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Sunday, 16 October 2011

Tony Mokbel supergrass set for $1 million reward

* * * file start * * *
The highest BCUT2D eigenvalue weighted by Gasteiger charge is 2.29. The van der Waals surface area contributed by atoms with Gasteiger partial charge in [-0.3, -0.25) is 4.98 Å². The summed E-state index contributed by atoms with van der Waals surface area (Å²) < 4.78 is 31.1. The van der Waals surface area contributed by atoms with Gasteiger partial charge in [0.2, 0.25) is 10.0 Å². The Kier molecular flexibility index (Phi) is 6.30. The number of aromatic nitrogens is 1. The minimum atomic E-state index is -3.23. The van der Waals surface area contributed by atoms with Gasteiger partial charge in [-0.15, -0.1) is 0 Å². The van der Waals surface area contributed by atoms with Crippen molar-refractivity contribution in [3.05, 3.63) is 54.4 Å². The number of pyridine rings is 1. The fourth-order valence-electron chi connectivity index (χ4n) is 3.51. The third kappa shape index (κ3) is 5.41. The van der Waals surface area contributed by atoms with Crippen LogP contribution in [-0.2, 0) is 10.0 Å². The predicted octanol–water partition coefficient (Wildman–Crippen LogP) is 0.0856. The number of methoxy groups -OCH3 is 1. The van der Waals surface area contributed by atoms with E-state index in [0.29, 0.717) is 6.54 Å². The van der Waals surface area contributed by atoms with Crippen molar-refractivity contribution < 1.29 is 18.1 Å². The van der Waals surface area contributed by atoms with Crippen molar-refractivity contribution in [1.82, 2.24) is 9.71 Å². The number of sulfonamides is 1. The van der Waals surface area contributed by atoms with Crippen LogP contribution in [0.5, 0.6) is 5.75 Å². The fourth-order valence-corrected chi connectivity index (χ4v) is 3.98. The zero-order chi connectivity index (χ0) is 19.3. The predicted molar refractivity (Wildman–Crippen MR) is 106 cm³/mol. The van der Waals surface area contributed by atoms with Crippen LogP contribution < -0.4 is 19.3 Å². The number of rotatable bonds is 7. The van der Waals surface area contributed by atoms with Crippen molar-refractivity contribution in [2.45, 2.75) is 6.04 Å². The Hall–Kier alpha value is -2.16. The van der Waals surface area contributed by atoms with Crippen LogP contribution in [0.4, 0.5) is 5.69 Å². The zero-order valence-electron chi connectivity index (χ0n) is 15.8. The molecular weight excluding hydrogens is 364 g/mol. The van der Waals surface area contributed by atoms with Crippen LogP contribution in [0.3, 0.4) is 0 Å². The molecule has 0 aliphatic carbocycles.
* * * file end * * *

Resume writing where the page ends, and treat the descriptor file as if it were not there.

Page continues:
THE drug dealer who dobbed in crime boss Tony Mokbel is likely to be paid Victoria's first $1 million reward. He has already escaped being charged over his prominent role in Mokbel's gang, which included helping Mokbel organise a false passport to flee Australia. But veteran underworld figure Billy Longley yesterday warned the "grass" who fingered Mokbel would have to keep looking over his shoulder for the rest of his life. "A lot of people have gone to jail because of him, including Mokbel," Mr Longley said. "Such people have long memories and will want revenge." The previous biggest amount paid out by Victoria Police was a $100,000 reward in 1991. There are nine other $1 million rewards up for grabs at present. The police informer in the Mokbel case, codenamed 3030, was a key member of Mokbel's drug syndicate, known as The Company, as well as a drug user. Fat Tony doomed by his greed for speed Fat Tony doomed by his greed for speed Herald Sun, 1 hour ago Fat Tony drops legal bid for freedom Courier Mail, 1 day ago Fight to seize Mokbel's drug millions Herald Sun, 4 Oct 2011 Prosecutors set sights on Mokbel millions Courier Mail, 4 Oct 2011 Man jailed for helping Mokbel escape Herald Sun, 5 Sep 2011 He turned on Mokbel, and his other fellow gang members, soon after Victoria Police offered the $1 million bounty to find Mokbel in April 2007. Purana gangland killing taskforce detectives persuaded 3030 to work for them inside The Company. Information provided by 3030 resulted in multiple arrests of members of The Company, including Mokbel in Greece on June 5, 2007. The informer is a significant step closer to being paid the $1 million, as Mokbel is due in court tomorrow for a pre-sentence hearing. Mokbel pleaded guilty in April to drug charges relating to his masterminding The Company while on the run in Victoria and Greece. A Victoria Police spokesman yesterday confirmed the process of deciding on the reward would begin at the end of a 28-day appeal period after Mokbel's sentencing. Supreme Court judge Justice Betty King already has described 3030's assistance to police as "invaluable". And police have paid tribute to 3030, saying he played a vital role in helping them to locate and arrest Mokbel. Apart from providing telephone numbers so police could bug phones of Company members, including Mokbel's, 3030 helped identify people in The Company's business as well as the houses, hotels and storages they were using. Information provided to Purana by 3030 enabled officers to put recording and listening devices in The Company's cars, houses and storages, as well as bug phones. He also assisted police in introducing undercover operatives into The Company. With 3030's co-operation, Purana detectives were able to find Mokbel and arrest nine of The Company gang members in Melbourne on the same day Mokbel was picked up in Greece. Raids on Victorian properties associated with The Company led to the seizure of amphetamines, cocaine, precursor chemicals used to make amphetamines, drug-making equipment valued at more than $500,000, and almost $800,000 in cash. The informer also helped police to identify properties The Company bought with drug money, which enabled their seizure. Lawyers acting for Joseph Mansour, one of The Company members convicted as a result of 3030 turning police informer, queried the lack of charges against 3030. In jailing Mansour for 10 years, Justice King said: "Your counsel referred to the fact 3030 is not charged in respect of these activities, which is not surprising, as a number of these activities that he undertook were at the behest of the police to gather evidence. "His assistance in identifying and breaking this very large conspiracy could be described as invaluable."

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